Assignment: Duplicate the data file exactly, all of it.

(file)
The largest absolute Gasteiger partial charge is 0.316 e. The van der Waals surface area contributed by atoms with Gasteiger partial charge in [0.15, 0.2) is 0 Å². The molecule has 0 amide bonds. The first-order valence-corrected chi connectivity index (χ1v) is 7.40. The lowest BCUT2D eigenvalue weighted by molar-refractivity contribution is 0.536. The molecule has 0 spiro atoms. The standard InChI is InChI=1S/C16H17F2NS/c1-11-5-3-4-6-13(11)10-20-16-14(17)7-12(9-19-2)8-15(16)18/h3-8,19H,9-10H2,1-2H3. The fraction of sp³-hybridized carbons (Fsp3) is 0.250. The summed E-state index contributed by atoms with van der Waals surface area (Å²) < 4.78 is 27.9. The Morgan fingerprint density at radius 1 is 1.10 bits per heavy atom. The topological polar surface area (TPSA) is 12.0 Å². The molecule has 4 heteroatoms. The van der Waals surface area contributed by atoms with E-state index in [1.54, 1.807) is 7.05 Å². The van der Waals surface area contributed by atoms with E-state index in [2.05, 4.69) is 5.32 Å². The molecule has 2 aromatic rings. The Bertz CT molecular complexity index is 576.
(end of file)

The largest absolute Gasteiger partial charge is 0.316 e. The van der Waals surface area contributed by atoms with Gasteiger partial charge in [0.15, 0.2) is 0 Å². The molecule has 0 amide bonds. The first-order valence-corrected chi connectivity index (χ1v) is 7.40. The lowest BCUT2D eigenvalue weighted by molar-refractivity contribution is 0.536. The molecule has 0 spiro atoms. The standard InChI is InChI=1S/C16H17F2NS/c1-11-5-3-4-6-13(11)10-20-16-14(17)7-12(9-19-2)8-15(16)18/h3-8,19H,9-10H2,1-2H3. The fraction of sp³-hybridized carbons (Fsp3) is 0.250. The summed E-state index contributed by atoms with van der Waals surface area (Å²) < 4.78 is 27.9. The Morgan fingerprint density at radius 1 is 1.10 bits per heavy atom. The topological polar surface area (TPSA) is 12.0 Å². The molecule has 4 heteroatoms. The van der Waals surface area contributed by atoms with E-state index in [1.54, 1.807) is 7.05 Å². The van der Waals surface area contributed by atoms with E-state index in [2.05, 4.69) is 5.32 Å². The molecule has 2 aromatic rings. The Bertz CT molecular complexity index is 576.